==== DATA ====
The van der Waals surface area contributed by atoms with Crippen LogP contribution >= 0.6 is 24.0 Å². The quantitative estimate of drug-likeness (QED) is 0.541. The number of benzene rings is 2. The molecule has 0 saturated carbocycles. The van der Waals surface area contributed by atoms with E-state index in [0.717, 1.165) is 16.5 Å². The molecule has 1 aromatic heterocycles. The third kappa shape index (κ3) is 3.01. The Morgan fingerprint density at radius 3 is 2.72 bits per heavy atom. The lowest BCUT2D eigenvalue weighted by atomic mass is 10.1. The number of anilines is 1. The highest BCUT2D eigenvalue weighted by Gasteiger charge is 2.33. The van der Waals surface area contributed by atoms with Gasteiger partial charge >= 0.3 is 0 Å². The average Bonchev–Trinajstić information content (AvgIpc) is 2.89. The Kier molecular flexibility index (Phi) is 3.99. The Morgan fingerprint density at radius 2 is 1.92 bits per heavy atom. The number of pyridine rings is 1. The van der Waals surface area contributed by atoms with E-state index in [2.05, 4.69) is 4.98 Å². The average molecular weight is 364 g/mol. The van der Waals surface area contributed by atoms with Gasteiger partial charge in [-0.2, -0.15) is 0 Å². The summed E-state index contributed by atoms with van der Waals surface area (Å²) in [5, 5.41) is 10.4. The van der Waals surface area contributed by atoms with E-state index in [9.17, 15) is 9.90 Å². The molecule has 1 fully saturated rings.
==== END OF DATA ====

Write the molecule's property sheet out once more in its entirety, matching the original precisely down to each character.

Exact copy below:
The van der Waals surface area contributed by atoms with Crippen LogP contribution >= 0.6 is 24.0 Å². The quantitative estimate of drug-likeness (QED) is 0.541. The number of benzene rings is 2. The molecule has 0 saturated carbocycles. The van der Waals surface area contributed by atoms with E-state index in [0.717, 1.165) is 16.5 Å². The molecule has 1 aromatic heterocycles. The third kappa shape index (κ3) is 3.01. The Morgan fingerprint density at radius 3 is 2.72 bits per heavy atom. The lowest BCUT2D eigenvalue weighted by atomic mass is 10.1. The number of anilines is 1. The highest BCUT2D eigenvalue weighted by Gasteiger charge is 2.33. The van der Waals surface area contributed by atoms with Gasteiger partial charge >= 0.3 is 0 Å². The average Bonchev–Trinajstić information content (AvgIpc) is 2.89. The Kier molecular flexibility index (Phi) is 3.99. The Morgan fingerprint density at radius 2 is 1.92 bits per heavy atom. The number of pyridine rings is 1. The van der Waals surface area contributed by atoms with E-state index in [2.05, 4.69) is 4.98 Å². The average molecular weight is 364 g/mol. The van der Waals surface area contributed by atoms with Gasteiger partial charge in [-0.2, -0.15) is 0 Å². The summed E-state index contributed by atoms with van der Waals surface area (Å²) in [5, 5.41) is 10.4. The van der Waals surface area contributed by atoms with E-state index in [9.17, 15) is 9.90 Å². The molecule has 1 fully saturated rings.